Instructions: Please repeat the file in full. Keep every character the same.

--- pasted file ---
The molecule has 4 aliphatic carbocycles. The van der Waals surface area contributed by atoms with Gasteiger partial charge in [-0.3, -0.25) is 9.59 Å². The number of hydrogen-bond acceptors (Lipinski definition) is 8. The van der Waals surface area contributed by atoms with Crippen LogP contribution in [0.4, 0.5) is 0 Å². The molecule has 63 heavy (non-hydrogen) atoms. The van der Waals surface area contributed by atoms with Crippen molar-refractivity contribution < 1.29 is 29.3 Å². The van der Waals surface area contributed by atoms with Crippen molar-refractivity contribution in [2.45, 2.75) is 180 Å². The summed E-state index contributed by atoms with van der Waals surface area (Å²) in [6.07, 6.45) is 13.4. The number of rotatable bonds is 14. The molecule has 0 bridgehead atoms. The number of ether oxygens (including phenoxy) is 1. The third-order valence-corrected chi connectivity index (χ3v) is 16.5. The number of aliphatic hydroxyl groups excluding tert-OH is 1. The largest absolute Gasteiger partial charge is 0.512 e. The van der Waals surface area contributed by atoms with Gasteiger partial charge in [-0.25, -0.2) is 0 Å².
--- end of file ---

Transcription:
The molecule has 4 aliphatic carbocycles. The van der Waals surface area contributed by atoms with Gasteiger partial charge in [-0.3, -0.25) is 9.59 Å². The number of hydrogen-bond acceptors (Lipinski definition) is 8. The van der Waals surface area contributed by atoms with Crippen LogP contribution in [0.4, 0.5) is 0 Å². The molecule has 63 heavy (non-hydrogen) atoms. The van der Waals surface area contributed by atoms with Crippen molar-refractivity contribution < 1.29 is 29.3 Å². The van der Waals surface area contributed by atoms with Crippen molar-refractivity contribution in [2.45, 2.75) is 180 Å². The summed E-state index contributed by atoms with van der Waals surface area (Å²) in [6.07, 6.45) is 13.4. The number of rotatable bonds is 14. The molecule has 0 bridgehead atoms. The number of ether oxygens (including phenoxy) is 1. The third-order valence-corrected chi connectivity index (χ3v) is 16.5. The number of aliphatic hydroxyl groups excluding tert-OH is 1. The largest absolute Gasteiger partial charge is 0.512 e. The van der Waals surface area contributed by atoms with Gasteiger partial charge in [-0.25, -0.2) is 0 Å².